Abstract: The crucial aim of this paper is to investigate, in a generational perspective, the effects of specific dimensions of human capital on individuals earnings and earnings differentials across a selected set of six developed economies of Western Europe with structural differences in their formal education systems and, more generally, in their institutional frameworks. In a cross-country comparison, we intend to inspect how formal education and work experience stand for critical predictors of inequality between and within earner-groups and/or educational groups. In this light, the role of family background on individuals’ earnings in relation to the two main occupational status (i.e., wage-employment rather than self-employment) and, in particular, the impact of parental education and abilities on children’s human capital are argued as well. In order to look into the critical determinants of intergenerational im-mobility, in terms of educational and employment decision-making process, and to what extent they vary across countries, two-stage structural probit models with quantile regressions in the second stage are estimated. As we expect that individual earnings also depend on a range of personal and structural factors and on the family background as well, a set of human capital earnings equations, based on extensions of Mincer models, are estimated by the main employment status. Microdata come from EU-SILC survey, the main new reference source for comparative statistics at European level, which also detects a set of retrospective parental information allowing to account for potential generational changes over time. Briefly, empirical results are interesting, taken as a whole. Although not a few determinants appear to be relatively similar across countries, wider national-specific differentials are drawn. Most of all, it emerges how each component of human capital differently affects individuals’ earnings and earnings inequality across European countries and, most importantly, how this impact differs along the whole earnings distributions. Also, quite dissimilar patterns of influence of family-specific background on children’s outcomes across countries is sketched.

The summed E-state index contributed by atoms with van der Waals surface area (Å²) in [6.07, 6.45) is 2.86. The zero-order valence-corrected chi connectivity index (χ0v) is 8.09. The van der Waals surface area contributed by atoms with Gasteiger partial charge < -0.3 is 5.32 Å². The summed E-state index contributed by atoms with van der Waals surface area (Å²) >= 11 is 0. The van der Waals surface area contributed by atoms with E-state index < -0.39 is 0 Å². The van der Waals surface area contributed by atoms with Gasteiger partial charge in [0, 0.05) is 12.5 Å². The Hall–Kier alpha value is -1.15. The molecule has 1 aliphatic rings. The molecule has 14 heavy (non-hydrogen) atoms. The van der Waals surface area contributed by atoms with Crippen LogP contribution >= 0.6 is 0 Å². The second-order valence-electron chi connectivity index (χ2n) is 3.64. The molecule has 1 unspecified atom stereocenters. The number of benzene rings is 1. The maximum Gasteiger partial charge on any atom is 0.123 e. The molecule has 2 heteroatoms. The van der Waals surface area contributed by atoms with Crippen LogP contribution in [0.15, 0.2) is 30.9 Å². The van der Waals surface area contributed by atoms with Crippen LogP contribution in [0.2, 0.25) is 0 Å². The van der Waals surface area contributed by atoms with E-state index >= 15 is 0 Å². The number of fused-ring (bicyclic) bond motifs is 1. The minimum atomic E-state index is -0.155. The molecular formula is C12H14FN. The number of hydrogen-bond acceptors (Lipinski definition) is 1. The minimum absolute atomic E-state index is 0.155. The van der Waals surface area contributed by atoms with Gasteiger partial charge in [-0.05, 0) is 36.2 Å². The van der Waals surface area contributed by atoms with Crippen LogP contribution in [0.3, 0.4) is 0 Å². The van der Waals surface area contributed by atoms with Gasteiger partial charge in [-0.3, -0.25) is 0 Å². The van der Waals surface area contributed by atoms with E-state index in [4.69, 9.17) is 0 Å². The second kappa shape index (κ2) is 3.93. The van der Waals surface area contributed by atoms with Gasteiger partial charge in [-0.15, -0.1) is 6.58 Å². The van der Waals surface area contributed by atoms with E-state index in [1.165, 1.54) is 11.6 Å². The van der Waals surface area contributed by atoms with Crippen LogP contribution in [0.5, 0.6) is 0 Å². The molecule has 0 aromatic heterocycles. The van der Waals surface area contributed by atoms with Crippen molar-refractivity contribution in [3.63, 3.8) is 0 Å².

Date: 2011–09
  6. By: Senik, Claudia
    Abstract: This article sheds light on the important differences in self-declared happiness across countries of equivalent affluence. It hinges on the different happiness statements of natives and immigrants in a set of European countries to disentangle the influence of objective circumstances versus psychological and cultural factors. The latter turns out to be of non- negligible importance in explaining international heterogeneity in happiness. In some countries, such as France, they are mainly responsible for the country’s unobserved idiosyncratic source of (un-)happiness.